Falmouth cracks down on illegal campaign signs
FALMOUTH — Political campaign signs sprout each fall, like a crop ready for harvesting.
In Falmouth, this year's harvest has come early.
With the general election still 10 weeks away, the town has removed a dozen campaign signs from public property.
State and town laws prohibit campaign signs from being displayed on public right-of-ways more than six weeks in advance of an election – no earlier than Sept. 25 for the Nov. 6 election.
But after receiving complaints from residents, the town said it recently removed 11 illegal signs for the campaign of John Logan Jones, Republican candidate for the state House of Representatives in District 112. The district covers most of Falmouth, and is currently represented by Rep. Mary P. Nelson, D-Falmouth.
The town has also removed a sign for Republican Chris Tyll, who is running for the state Senate in District 11 against incumbent Sen. Richard Woodbury, U-Yarmouth.
Jones said his campaign placed about 25 signs, starting in late July, on what he believed was private property. Campaign signs on private property are permitted at any time.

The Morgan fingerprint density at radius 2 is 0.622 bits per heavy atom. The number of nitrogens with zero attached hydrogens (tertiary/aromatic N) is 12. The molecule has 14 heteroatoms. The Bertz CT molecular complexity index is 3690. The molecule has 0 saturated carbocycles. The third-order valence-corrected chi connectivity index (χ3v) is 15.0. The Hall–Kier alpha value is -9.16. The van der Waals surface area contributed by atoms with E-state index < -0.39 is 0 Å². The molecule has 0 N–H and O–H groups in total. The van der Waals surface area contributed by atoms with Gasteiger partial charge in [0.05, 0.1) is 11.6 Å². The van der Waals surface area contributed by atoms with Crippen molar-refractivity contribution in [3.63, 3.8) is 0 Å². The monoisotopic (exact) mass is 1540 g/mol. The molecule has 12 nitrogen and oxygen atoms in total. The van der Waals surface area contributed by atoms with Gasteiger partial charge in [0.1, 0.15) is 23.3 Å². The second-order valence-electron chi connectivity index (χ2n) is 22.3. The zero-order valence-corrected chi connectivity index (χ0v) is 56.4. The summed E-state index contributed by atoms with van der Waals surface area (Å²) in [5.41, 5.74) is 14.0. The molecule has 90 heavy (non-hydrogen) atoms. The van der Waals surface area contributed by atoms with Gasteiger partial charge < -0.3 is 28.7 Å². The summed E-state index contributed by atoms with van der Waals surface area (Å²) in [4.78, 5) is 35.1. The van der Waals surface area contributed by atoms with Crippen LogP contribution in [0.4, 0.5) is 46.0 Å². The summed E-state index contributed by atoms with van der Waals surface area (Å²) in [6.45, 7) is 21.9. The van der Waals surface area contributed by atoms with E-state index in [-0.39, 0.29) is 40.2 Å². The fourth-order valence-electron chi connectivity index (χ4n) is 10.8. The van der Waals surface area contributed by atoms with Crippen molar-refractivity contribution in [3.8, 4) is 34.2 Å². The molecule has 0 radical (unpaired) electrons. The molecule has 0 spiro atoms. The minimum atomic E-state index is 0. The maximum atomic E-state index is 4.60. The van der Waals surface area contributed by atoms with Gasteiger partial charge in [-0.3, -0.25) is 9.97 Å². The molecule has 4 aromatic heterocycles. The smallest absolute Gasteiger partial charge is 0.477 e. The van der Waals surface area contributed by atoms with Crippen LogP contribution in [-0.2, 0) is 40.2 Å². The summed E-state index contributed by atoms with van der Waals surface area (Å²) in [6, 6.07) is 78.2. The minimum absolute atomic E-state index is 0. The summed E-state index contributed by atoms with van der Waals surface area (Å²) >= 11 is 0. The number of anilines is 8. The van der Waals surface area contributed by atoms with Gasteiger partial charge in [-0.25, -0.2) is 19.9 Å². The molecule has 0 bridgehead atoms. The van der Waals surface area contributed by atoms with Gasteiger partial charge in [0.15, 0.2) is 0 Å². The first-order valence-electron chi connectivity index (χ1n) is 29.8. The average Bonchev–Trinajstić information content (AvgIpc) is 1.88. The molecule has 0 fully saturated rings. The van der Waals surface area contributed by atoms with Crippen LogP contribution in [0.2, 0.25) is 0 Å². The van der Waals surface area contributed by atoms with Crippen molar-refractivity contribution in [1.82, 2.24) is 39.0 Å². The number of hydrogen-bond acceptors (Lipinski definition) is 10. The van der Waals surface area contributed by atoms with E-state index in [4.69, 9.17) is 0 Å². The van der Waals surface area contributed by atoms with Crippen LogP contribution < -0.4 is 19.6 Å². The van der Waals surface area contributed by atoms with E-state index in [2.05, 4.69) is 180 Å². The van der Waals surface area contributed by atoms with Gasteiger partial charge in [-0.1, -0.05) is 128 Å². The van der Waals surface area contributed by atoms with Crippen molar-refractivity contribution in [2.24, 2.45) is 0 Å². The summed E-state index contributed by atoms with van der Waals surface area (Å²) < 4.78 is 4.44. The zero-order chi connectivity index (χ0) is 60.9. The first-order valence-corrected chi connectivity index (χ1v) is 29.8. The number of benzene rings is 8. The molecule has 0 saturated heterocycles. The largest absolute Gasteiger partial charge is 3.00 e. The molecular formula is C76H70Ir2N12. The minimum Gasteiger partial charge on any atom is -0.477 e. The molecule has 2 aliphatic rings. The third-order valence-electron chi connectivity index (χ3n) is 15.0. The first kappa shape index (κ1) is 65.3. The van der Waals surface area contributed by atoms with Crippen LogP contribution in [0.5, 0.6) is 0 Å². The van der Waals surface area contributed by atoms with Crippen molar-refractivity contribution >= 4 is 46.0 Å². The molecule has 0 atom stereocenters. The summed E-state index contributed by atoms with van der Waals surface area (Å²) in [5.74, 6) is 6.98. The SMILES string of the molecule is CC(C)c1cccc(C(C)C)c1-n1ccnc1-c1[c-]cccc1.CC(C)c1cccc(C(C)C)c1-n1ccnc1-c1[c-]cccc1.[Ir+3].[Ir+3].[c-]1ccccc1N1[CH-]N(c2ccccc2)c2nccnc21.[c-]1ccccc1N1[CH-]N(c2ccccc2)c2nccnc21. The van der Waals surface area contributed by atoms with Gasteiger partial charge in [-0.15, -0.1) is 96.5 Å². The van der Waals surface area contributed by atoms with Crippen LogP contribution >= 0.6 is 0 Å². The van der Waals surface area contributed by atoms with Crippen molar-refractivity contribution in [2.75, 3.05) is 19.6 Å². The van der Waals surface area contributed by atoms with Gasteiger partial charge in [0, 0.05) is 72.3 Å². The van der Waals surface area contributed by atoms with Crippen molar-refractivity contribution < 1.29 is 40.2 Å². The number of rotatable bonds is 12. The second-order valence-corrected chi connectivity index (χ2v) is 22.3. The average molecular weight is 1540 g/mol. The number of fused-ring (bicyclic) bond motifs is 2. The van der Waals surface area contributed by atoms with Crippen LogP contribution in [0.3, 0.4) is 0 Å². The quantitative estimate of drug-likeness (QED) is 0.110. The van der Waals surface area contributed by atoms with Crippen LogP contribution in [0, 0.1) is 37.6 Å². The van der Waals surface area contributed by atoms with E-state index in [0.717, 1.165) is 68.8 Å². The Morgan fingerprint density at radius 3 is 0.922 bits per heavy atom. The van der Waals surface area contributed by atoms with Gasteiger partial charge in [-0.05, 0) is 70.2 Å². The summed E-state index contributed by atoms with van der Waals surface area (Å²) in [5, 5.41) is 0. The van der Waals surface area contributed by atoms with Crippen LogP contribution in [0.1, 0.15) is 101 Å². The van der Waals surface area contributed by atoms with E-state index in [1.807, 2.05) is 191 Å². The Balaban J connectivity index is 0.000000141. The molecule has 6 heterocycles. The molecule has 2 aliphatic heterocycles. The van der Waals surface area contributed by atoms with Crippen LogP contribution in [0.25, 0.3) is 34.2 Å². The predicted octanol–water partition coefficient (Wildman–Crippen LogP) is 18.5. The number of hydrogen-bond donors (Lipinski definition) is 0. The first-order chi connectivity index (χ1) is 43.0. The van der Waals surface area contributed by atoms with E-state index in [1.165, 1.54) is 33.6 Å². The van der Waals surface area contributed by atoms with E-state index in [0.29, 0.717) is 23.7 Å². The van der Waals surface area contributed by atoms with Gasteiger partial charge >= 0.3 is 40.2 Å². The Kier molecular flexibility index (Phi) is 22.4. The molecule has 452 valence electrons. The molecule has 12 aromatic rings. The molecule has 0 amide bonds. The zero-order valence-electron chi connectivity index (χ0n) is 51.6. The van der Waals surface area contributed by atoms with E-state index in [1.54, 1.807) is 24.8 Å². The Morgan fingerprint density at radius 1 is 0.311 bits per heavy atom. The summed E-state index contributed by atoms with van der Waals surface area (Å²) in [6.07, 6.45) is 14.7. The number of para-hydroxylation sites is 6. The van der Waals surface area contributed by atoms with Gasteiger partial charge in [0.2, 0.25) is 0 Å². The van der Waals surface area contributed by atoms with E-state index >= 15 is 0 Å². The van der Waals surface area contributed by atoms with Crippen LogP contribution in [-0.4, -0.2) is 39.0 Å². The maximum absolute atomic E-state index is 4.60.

The town's Department of Public Works removed signs that were placed within public right-of-ways bordering town roads, and notified Jones of their removal, Town Clerk Ellen Planer said.
The widths of the right-of-ways vary, depending on the location. Falmouth Road, where some of the offending signs were placed, has a right-of-way that extends 25 feet in each direction from the center of the road.
Jones contacted Planer to get clarification on the campaign sign rules, and he said in an email message, "to see if the town took them down or if someone is acting alone to take them down."
Signs that were removed by the town were made available for Jones to pick up.
Jones said the town overstepped its authority because he believed the signs were placed on private property. "But it's not an issue I'm really interested in fighting," he said.
Jones is now preparing to attend the Republic National Convention, where he is one of the 20 disputed Maine delegates supporting former GOP presidential candidate Rep. Ron Paul.